Objective or Biased? The Economics of Our Modern Media

by Michael Kelley

The idea of a free and independent media representing the truth and showcasing both the strengths and weaknesses of America is the ideal for which journalists set the bar. However, journalism is not upheld as an objective medium; instead, the presentation of facts has become entangled with nostalgia. The result of this entanglement is just that: nostalgia. Authors Edward Said in “Clashing Civilizations?” and Mariah Burton Nelson in “I Won. I’m Sorry.” discuss how the media approaches stories through a lens, framing them in such a way as to appeal to the masses rather than convey objectivity. The very functions of the news and journalism have become a business decision, with the purpose of maximizing viewership and expanding an audience. Journalists frame their stories through a moral, social, and political lens that represent the values of the institution that they serve rather than serving journalistic integrity. The news media is unable to offer the public an honest, unbiased account of events due to a lack of depth in reporting, propensity for showmanship, and depiction of American morals and values.

The lack of honesty and integrity in the news begins with a lack of substance in reporting, where the selection of content fails to look at the broad, objective, global picture. On November 21st, the evening newscasts for all three major networks, CBS, ABC, and NBC, began their coverage with “breaking news” of a school bus crash in Chattanooga, TN. The tragic event was cherry-picked from the local news and placed at the top of the broadcast: a lot of fanfare for an isolated neighborhood incident. A subsequent piece about the conflict in Syria that described the on-going fighting—that, most recently, government airstrikes obliterated one of the two remaining hospitals in Aleppo—got less time on the air. The real and continual “humanitarian crisis” with starving people and a dwindling population was placed by the American media, unexpanded and not discussed, behind a small, local issue, appealing to domestic viewers’ perceived limited outlook of the world. Edward Said explained how “pigeonholing” cultures and using “unedifying labels” fail to get at the root of a problem and only play into people’s narrow beliefs (366-7). This demonstrates a premium on stories that, while personally compelling and emotional, lack real qualities of investigative reporting and don’t seek to expand an audience’s mind or world-view.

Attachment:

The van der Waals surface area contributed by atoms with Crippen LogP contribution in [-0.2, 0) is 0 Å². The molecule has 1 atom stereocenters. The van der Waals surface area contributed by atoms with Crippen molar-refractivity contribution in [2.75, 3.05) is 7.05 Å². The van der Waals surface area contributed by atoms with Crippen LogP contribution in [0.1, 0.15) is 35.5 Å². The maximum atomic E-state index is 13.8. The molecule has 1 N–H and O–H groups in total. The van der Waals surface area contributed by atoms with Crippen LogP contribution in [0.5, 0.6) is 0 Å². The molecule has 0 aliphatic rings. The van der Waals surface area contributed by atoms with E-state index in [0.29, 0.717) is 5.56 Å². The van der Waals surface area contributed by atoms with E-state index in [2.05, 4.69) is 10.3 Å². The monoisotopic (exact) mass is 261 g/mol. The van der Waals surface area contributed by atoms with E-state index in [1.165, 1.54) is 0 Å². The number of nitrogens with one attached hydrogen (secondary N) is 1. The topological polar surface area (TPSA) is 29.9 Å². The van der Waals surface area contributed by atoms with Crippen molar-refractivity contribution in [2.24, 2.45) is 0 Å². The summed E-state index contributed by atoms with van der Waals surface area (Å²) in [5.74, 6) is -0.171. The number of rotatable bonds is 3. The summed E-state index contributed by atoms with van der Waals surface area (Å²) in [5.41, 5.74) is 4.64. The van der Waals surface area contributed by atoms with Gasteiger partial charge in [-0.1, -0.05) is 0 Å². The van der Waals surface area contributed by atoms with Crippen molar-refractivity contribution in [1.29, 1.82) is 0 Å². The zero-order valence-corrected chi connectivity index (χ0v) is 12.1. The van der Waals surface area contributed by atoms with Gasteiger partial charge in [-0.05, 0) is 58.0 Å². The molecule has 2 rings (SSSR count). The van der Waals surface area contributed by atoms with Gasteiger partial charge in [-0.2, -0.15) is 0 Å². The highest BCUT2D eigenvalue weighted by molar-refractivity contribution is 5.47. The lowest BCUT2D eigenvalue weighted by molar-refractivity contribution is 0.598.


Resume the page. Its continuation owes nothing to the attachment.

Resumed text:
The lack of depth in the news is compounded with the showmanship and promotion that have become hallmarks of the modern media landscape. Each evening broadcast on November 21st opened up with suspenseful music, “breaking news” headlines, and dramatic titles and images. These headlines—“Strike Threat,” “Deadly Snowstorm,” and “Cop Killer Manhunt”—exaggerated news about the potential for a union strike at O’Hare Airport in Chicago, snow that had reached the Northeast U.S., and the death of a police officer in Houston. Good reporting should rely solely on the facts, facts that will sell themselves and won’t need to be brightly packaged to be interesting to the viewer. And yet—we like shiny things, which is not condemnable but is dangerous. In the earlier instance of the “Humanitarian Crisis,” a flashy title could be attention-grabbing and making an important statement. The phrase, which attempts to invoke both fear and compassion in viewers, could do some good by increasing awareness. The dramatic text could inspire someone to pay attention to the atrocities more frequently, to make a donation to a charity that aids the affected, or to get more involved in the cause. This hypothetical does demonstrate that we, the viewership, care about the “show” and the substance itself. There is nothing wrong with the reporter using promotional tactics to draw people to a story; marketing and promotion make things interesting and bring people to topics that they would never have considered otherwise. However, the nature and scope of the story to which promotion is applied must live up to the “hype,” since aggrandizement can dilute the facts of a story.